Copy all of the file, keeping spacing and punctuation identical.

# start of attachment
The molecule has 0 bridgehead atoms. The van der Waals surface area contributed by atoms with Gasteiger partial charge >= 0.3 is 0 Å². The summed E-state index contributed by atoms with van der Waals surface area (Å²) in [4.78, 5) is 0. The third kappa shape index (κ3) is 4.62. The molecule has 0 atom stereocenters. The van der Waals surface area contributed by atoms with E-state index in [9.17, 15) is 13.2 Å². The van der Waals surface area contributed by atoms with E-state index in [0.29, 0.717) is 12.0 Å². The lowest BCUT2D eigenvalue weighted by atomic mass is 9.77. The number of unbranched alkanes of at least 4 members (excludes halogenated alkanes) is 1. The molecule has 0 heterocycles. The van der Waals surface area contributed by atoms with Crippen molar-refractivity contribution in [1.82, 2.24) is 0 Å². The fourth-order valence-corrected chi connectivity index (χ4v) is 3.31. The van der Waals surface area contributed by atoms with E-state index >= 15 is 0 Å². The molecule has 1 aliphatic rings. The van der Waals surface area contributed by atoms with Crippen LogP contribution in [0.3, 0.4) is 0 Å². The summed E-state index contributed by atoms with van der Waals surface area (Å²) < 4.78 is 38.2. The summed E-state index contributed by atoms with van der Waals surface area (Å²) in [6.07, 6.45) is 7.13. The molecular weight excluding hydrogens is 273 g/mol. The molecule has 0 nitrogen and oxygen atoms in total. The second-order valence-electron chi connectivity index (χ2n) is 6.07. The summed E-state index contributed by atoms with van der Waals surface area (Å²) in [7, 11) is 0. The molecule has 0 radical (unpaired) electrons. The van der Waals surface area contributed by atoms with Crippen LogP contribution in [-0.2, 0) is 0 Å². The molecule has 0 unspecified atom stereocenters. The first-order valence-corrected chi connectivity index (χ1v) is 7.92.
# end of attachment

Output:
The molecule has 0 bridgehead atoms. The van der Waals surface area contributed by atoms with Gasteiger partial charge >= 0.3 is 0 Å². The summed E-state index contributed by atoms with van der Waals surface area (Å²) in [4.78, 5) is 0. The third kappa shape index (κ3) is 4.62. The molecule has 0 atom stereocenters. The van der Waals surface area contributed by atoms with E-state index in [9.17, 15) is 13.2 Å². The van der Waals surface area contributed by atoms with E-state index in [0.29, 0.717) is 12.0 Å². The lowest BCUT2D eigenvalue weighted by atomic mass is 9.77. The number of unbranched alkanes of at least 4 members (excludes halogenated alkanes) is 1. The molecule has 0 heterocycles. The van der Waals surface area contributed by atoms with Crippen molar-refractivity contribution in [1.82, 2.24) is 0 Å². The fourth-order valence-corrected chi connectivity index (χ4v) is 3.31. The van der Waals surface area contributed by atoms with E-state index >= 15 is 0 Å². The molecule has 1 aliphatic rings. The van der Waals surface area contributed by atoms with Crippen LogP contribution in [0.3, 0.4) is 0 Å². The summed E-state index contributed by atoms with van der Waals surface area (Å²) < 4.78 is 38.2. The summed E-state index contributed by atoms with van der Waals surface area (Å²) in [6.07, 6.45) is 7.13. The molecular weight excluding hydrogens is 273 g/mol. The molecule has 0 nitrogen and oxygen atoms in total. The second-order valence-electron chi connectivity index (χ2n) is 6.07. The summed E-state index contributed by atoms with van der Waals surface area (Å²) in [7, 11) is 0. The molecule has 0 radical (unpaired) electrons. The van der Waals surface area contributed by atoms with Crippen LogP contribution in [-0.2, 0) is 0 Å². The molecule has 0 unspecified atom stereocenters. The first-order valence-corrected chi connectivity index (χ1v) is 7.92.